For Immediate Release

ADAPT logo: universal access symbol breaking a chain overhead; text: FREE OUR PEOPLE! May 7, 2002
For more information, contact:
Bob Kafka (512) 431-4085 cell
Marsha Katz (406) 544-9504 cell

ADAPT Calls for Administration to Follow Through on Promises

(Washington, D.C.) ADAPT, the national disability rights organization, will take to the streets in the nation's capitol May 12-16 to demand that President Bush and his administration follow through on the string of promises they have issued throughout the past year. A beginning to that follow through would be strong presidential support of the passage of S.1298 and HR 3612, both known as MiCASSA, the Medicaid Community-based Services and Supports Act, designed to allow people real choice in where they receive their long term care.

In February 2001, the President issued his New Freedom Initiative (NFI) in which he committed to "…tearing down the remaining barriers to equality that face Americans with disabilities today." Bush followed the NFI with an Executive Order in June, 2001, mandating swift implementation of the U.S. Supreme Court decision in Olmstead v. L.C. & E.W., and ordering cabinet members and agency heads to submit written Olmstead implementation plans outlining how they intend to remove existing barriers for persons with disabilities.

"We've heard a lot of great talk and promises from Washington this past year, but a year later we have nothing to show for all those pretty words," said Linda Anthony, a Pennsylvania ADAPT Organizer. "Not only has the President not backed up any of his commitments with funding, but, adding insult to injury, he has actually recommended cuts in the very areas he highlighted as essential in the New Freedom Initiative. This is entirely unacceptable. " 

The greatest barrier to equality for the disability and aging community is the public policy perpetuating the institutional bias in the Medicaid program. Removing that bias, which continues to force people with disabilities of all ages into institutional settings against their will in order to receive needed long term care services and supports, requires federal legislation like the House and Senate versions of MiCASSA. Once forced into nursing homes and other institutions, people typically languish until death, almost always at a much higher cost to the states than similar care in the community, according to data from the Center for Medicaid and Medicare Services.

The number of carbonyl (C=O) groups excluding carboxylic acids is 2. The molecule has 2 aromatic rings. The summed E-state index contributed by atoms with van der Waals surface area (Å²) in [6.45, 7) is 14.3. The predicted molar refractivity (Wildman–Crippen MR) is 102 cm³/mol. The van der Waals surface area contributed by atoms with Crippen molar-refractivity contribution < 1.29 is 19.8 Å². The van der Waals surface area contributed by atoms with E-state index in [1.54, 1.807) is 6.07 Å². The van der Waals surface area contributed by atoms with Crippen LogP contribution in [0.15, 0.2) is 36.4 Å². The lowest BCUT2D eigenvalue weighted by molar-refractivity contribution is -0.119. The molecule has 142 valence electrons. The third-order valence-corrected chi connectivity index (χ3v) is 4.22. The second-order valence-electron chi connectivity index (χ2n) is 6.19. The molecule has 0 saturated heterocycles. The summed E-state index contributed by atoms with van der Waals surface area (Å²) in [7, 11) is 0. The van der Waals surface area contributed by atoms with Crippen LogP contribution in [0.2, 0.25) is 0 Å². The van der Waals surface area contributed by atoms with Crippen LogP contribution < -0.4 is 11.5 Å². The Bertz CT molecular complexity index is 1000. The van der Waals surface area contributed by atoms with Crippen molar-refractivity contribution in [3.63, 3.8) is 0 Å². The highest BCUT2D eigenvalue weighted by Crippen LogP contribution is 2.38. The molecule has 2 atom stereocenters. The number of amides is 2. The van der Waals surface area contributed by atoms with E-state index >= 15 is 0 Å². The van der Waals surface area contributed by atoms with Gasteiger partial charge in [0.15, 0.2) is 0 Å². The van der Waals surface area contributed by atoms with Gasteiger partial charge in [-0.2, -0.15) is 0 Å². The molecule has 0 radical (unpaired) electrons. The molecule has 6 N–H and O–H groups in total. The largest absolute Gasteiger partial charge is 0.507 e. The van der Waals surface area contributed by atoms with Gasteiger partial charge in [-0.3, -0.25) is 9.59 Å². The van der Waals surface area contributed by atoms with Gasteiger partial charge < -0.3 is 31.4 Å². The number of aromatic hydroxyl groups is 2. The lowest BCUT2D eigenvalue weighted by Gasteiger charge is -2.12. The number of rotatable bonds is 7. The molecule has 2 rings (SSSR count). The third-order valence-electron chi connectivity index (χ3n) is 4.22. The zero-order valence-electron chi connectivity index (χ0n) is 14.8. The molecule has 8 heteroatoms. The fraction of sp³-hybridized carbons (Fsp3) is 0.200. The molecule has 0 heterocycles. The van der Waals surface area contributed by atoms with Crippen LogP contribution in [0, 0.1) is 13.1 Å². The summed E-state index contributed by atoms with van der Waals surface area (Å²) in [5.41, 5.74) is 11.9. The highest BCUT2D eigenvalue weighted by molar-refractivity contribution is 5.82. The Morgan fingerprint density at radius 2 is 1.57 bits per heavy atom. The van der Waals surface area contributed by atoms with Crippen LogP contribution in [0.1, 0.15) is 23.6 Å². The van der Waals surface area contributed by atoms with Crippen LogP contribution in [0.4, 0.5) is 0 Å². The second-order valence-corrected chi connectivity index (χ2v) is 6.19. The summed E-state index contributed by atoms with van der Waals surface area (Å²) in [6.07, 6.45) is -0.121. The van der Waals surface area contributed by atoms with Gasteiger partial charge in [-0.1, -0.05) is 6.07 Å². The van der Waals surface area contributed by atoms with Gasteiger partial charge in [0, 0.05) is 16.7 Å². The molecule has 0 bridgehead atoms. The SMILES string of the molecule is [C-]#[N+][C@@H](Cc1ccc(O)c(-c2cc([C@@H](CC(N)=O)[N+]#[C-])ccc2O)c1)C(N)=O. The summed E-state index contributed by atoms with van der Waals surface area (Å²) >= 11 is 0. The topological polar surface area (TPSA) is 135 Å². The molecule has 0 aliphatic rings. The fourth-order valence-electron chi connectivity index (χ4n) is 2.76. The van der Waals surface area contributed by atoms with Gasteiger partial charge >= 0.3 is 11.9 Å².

On May 15 at noon, ADAPT will join Senators Tom Harkin (D, IA) and Arlen Specter (R, PA), and Representatives Danny Davis (D, IL) and John Shimkus (R, IL) at the Dirksen Senate Office Building for a press event on both the Senate (S1298) and House (HB 3612) versions of MiCASSA. Once passed and enacted, MiCASSA will allow people to choose to receive long term care services in their own homes in the community instead of being forced into institutional settings. Thousands of MiCASSA supporters from all over the country will join the Washington event by phone.

"Getting MiCASSA passed as part of the President's New Freedom Initiative is the best way we know to begin to remove barriers to equality for persons with disabilities," said Bruce Darling, ADAPT Organizer from Rochester, New York. "Once we are in our own homes in the community, free of institutional warehousing, we are committed to partnering with the Bush Administration to remove the remaining barriers. Anyone can talk, but honorable people back that talk with action, and that's what we're demanding from the President."


54 million Americans have some level of disability, 26 million people have a severe disability. [Current Population Reports. U.S. Department of Commerce - Census Bureau. Aug. 1997 p. 70-61]

Summary of MiCASSA

The ADAPT Action Report

MiCASSA Questions and Answers 

© 2002 etc information